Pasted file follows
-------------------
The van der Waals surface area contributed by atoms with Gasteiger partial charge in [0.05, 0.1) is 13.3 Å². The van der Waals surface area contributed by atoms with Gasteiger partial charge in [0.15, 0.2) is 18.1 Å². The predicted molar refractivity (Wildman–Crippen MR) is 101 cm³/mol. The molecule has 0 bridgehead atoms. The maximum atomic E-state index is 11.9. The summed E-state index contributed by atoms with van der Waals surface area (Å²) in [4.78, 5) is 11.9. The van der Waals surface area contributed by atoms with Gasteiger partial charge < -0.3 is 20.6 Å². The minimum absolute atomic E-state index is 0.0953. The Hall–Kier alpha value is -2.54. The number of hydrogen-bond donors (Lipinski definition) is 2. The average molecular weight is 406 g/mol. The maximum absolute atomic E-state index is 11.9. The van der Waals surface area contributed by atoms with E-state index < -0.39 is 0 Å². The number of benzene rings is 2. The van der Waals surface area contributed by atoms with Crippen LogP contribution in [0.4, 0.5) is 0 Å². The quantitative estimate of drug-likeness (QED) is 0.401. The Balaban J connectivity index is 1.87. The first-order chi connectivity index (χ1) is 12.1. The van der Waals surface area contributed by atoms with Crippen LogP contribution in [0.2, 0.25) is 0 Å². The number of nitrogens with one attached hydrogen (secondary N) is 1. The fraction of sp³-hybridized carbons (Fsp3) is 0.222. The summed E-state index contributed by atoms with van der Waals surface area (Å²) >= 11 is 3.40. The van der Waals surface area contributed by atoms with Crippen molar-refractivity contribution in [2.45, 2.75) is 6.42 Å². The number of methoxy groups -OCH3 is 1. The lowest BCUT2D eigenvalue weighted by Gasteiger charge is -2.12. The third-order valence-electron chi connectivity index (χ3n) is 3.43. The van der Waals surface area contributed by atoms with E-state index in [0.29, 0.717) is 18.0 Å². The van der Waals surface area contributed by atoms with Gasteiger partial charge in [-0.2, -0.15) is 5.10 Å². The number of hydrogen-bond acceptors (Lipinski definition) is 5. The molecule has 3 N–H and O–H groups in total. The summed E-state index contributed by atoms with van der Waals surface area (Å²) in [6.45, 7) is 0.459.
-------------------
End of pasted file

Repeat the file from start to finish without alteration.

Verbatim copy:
The van der Waals surface area contributed by atoms with Gasteiger partial charge in [0.05, 0.1) is 13.3 Å². The van der Waals surface area contributed by atoms with Gasteiger partial charge in [0.15, 0.2) is 18.1 Å². The predicted molar refractivity (Wildman–Crippen MR) is 101 cm³/mol. The molecule has 0 bridgehead atoms. The maximum atomic E-state index is 11.9. The summed E-state index contributed by atoms with van der Waals surface area (Å²) in [4.78, 5) is 11.9. The van der Waals surface area contributed by atoms with Gasteiger partial charge < -0.3 is 20.6 Å². The minimum absolute atomic E-state index is 0.0953. The Hall–Kier alpha value is -2.54. The number of hydrogen-bond donors (Lipinski definition) is 2. The average molecular weight is 406 g/mol. The maximum absolute atomic E-state index is 11.9. The van der Waals surface area contributed by atoms with E-state index < -0.39 is 0 Å². The number of benzene rings is 2. The van der Waals surface area contributed by atoms with Crippen LogP contribution in [0.4, 0.5) is 0 Å². The quantitative estimate of drug-likeness (QED) is 0.401. The Balaban J connectivity index is 1.87. The first-order chi connectivity index (χ1) is 12.1. The van der Waals surface area contributed by atoms with Crippen LogP contribution in [0.2, 0.25) is 0 Å². The number of nitrogens with one attached hydrogen (secondary N) is 1. The fraction of sp³-hybridized carbons (Fsp3) is 0.222. The summed E-state index contributed by atoms with van der Waals surface area (Å²) >= 11 is 3.40. The van der Waals surface area contributed by atoms with Crippen molar-refractivity contribution in [2.45, 2.75) is 6.42 Å². The number of methoxy groups -OCH3 is 1. The lowest BCUT2D eigenvalue weighted by Gasteiger charge is -2.12. The third-order valence-electron chi connectivity index (χ3n) is 3.43. The van der Waals surface area contributed by atoms with E-state index in [0.29, 0.717) is 18.0 Å². The van der Waals surface area contributed by atoms with Gasteiger partial charge in [-0.2, -0.15) is 5.10 Å². The number of hydrogen-bond acceptors (Lipinski definition) is 5. The molecule has 3 N–H and O–H groups in total. The summed E-state index contributed by atoms with van der Waals surface area (Å²) in [6.45, 7) is 0.459.